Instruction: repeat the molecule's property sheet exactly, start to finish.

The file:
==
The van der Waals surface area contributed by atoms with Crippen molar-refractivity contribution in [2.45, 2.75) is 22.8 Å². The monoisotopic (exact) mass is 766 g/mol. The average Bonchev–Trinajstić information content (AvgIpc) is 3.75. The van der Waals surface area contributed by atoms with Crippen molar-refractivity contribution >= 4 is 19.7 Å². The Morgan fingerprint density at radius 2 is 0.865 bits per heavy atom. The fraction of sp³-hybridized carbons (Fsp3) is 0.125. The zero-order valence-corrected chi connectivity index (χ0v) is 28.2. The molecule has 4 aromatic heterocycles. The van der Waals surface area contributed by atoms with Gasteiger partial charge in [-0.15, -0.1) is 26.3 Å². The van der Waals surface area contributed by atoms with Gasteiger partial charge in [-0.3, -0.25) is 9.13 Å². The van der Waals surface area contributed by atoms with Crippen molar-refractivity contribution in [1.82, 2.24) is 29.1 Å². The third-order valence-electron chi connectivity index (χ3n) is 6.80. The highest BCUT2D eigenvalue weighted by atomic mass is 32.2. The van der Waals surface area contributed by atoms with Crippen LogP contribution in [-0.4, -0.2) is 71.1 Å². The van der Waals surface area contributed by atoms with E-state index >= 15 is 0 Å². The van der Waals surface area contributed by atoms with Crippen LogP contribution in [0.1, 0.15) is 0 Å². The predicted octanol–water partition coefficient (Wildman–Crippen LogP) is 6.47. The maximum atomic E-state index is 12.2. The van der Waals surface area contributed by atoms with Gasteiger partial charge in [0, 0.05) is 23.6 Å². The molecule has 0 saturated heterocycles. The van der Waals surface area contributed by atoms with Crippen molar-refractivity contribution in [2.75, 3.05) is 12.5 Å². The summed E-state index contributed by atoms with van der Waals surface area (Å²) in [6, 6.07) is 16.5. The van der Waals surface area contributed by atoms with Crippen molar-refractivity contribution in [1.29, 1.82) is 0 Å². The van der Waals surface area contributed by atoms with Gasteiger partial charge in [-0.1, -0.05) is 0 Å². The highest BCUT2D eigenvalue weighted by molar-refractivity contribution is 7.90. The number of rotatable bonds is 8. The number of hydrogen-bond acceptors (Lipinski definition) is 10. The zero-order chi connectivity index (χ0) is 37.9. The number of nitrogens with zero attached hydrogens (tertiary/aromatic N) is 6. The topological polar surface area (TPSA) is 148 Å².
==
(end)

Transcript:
The van der Waals surface area contributed by atoms with Crippen molar-refractivity contribution in [2.45, 2.75) is 22.8 Å². The monoisotopic (exact) mass is 766 g/mol. The average Bonchev–Trinajstić information content (AvgIpc) is 3.75. The van der Waals surface area contributed by atoms with Crippen molar-refractivity contribution >= 4 is 19.7 Å². The Morgan fingerprint density at radius 2 is 0.865 bits per heavy atom. The fraction of sp³-hybridized carbons (Fsp3) is 0.125. The zero-order valence-corrected chi connectivity index (χ0v) is 28.2. The molecule has 4 aromatic heterocycles. The van der Waals surface area contributed by atoms with Gasteiger partial charge in [-0.15, -0.1) is 26.3 Å². The van der Waals surface area contributed by atoms with Gasteiger partial charge in [-0.3, -0.25) is 9.13 Å². The van der Waals surface area contributed by atoms with Crippen molar-refractivity contribution in [1.82, 2.24) is 29.1 Å². The third-order valence-electron chi connectivity index (χ3n) is 6.80. The highest BCUT2D eigenvalue weighted by atomic mass is 32.2. The van der Waals surface area contributed by atoms with Crippen LogP contribution in [-0.4, -0.2) is 71.1 Å². The van der Waals surface area contributed by atoms with E-state index >= 15 is 0 Å². The van der Waals surface area contributed by atoms with Crippen LogP contribution in [0.1, 0.15) is 0 Å². The predicted octanol–water partition coefficient (Wildman–Crippen LogP) is 6.47. The maximum atomic E-state index is 12.2. The van der Waals surface area contributed by atoms with Gasteiger partial charge in [0, 0.05) is 23.6 Å². The molecule has 0 saturated heterocycles. The van der Waals surface area contributed by atoms with Crippen molar-refractivity contribution in [2.75, 3.05) is 12.5 Å². The summed E-state index contributed by atoms with van der Waals surface area (Å²) in [6, 6.07) is 16.5. The van der Waals surface area contributed by atoms with Crippen molar-refractivity contribution in [1.29, 1.82) is 0 Å². The van der Waals surface area contributed by atoms with Gasteiger partial charge in [-0.1, -0.05) is 0 Å². The highest BCUT2D eigenvalue weighted by molar-refractivity contribution is 7.90. The number of rotatable bonds is 8. The number of hydrogen-bond acceptors (Lipinski definition) is 10. The zero-order chi connectivity index (χ0) is 37.9. The number of nitrogens with zero attached hydrogens (tertiary/aromatic N) is 6. The topological polar surface area (TPSA) is 148 Å².